At the bottom of the NYT‘s long and fascinating account of the feud between Andrew Cuomo and Steve Rattner, there’s a startling kicker:
After earning millions from managing Mr. Bloomberg’s fortune, Mr. Rattner now advises the billionaire mayor without pay, as the terms of his S.E.C. settlement require, reducing a onetime Wall Street titan to a volunteer.
This is news, I think, and fascinating, to boot. In its press release, the SEC said only that Rattner had “consented to the entry of a Commission order that will bar him from associating with any investment adviser or broker-dealer with the right to reapply after two years”; when Dan Primack called Bloomberg for comment, he was told that “Mr Rattner is a friend whose advice the Mayor has and will continue to rely on.”
Why is Rattner working without pay for Bloomberg? A few possibilities present themselves:
- Bloomberg is somehow paying Rattner under the table, or in kind, or with some kind of nod-and-a-wink understanding that Rattner will somehow be able to invoice for services rendered at some point in the future, a bit like Mike Milken managing to charge $50 million in M&A advisory fees even after he was barred from the securities industry for life.
- Rattner is hopeful that he’ll be able to charge for his investment-advisory services once he’s able to reapply in two years; obviously it’s worth staying in charge of Bloomberg’s multi-billion-dollar portfolio for a couple of years unpaid if you get to start charging for managing it in the foreseeable future.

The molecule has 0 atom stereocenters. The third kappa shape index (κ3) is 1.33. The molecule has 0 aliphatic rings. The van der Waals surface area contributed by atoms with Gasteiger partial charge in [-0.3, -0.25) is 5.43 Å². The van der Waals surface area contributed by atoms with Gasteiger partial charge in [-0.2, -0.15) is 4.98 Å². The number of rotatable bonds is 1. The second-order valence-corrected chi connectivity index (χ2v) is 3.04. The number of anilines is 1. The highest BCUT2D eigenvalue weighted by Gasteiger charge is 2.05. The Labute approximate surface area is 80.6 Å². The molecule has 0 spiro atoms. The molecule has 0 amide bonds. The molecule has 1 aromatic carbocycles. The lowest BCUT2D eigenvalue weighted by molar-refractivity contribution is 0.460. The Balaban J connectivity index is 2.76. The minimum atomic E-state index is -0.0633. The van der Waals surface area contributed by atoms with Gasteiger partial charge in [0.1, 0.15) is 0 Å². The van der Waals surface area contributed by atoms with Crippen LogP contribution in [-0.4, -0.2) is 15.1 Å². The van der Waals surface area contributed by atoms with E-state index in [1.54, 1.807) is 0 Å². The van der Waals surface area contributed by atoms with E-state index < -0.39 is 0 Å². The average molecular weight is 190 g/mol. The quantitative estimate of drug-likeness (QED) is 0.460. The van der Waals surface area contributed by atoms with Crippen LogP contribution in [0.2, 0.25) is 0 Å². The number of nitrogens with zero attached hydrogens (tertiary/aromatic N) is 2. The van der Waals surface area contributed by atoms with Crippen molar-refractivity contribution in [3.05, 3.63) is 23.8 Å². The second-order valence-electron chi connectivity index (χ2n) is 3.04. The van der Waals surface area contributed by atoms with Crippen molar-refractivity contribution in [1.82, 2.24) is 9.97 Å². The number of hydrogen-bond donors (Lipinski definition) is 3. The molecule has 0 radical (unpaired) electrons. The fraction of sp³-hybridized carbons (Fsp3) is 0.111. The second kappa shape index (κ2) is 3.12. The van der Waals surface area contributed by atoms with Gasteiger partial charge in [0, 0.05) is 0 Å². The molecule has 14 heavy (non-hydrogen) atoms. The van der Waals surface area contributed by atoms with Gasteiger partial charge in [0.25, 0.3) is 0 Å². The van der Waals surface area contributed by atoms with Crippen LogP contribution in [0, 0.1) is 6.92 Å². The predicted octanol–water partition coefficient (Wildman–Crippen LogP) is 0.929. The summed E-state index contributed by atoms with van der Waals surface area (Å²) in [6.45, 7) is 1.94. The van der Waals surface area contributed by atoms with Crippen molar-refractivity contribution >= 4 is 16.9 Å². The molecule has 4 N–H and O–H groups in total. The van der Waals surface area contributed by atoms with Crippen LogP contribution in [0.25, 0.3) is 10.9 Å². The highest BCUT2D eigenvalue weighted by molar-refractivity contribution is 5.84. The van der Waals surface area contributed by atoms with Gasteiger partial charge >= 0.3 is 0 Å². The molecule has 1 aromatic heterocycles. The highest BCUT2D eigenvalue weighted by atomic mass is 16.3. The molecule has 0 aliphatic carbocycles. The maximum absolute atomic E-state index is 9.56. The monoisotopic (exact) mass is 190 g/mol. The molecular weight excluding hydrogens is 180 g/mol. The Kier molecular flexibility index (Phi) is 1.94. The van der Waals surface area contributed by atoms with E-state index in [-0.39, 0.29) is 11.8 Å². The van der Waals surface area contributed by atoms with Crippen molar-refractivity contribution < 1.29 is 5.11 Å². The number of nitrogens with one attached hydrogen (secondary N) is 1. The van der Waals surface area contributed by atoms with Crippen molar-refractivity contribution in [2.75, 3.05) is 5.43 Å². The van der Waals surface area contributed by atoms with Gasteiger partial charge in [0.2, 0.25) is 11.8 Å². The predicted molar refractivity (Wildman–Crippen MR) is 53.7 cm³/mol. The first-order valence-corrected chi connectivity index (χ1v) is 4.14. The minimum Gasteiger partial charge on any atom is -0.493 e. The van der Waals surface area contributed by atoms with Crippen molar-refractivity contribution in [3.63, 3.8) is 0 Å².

- Rattner loves the idea that he’s found a loophole in the SEC agreement he made, and can continue to manage Bloomberg’s money for him even though it would seem that the SEC agreement prevented him from doing that.
I suspect that the real reason, though, is hinted at a bit earlier in the NYT story, when it says that Bloomberg is Rattner’s “most coveted and prestigious client,” and that Rattner’s relationship with the mayor “has conferred credibility and stature on Mr. Rattner despite the legal pall that hangs over him.” Rattner needs a rabbi to protect him, and Bloomberg is the best possible rabbi he could have, with the possible exception of Barack Obama himself.
Earlier in the piece, there’s this:
The attorney general was known to be especially galled that in February 2009, in the midst of the investigation, Mr. Rattner had accepted the high-level post in the White House, overseeing a task force reorganizing the American automobile industry, and later announced he would write a book about the experience.
Cuomo clearly thinks that Rattner was hoping to protect himself with Obama’s coattails, and generally bolster his reputation as much as possible through public service. When that didn’t work, Rattner turned from Obama to Bloomberg for protection. I wonder how much that’s worth to him—how much Rattner would be prepared to pay in order to retain his connection to Bloomberg.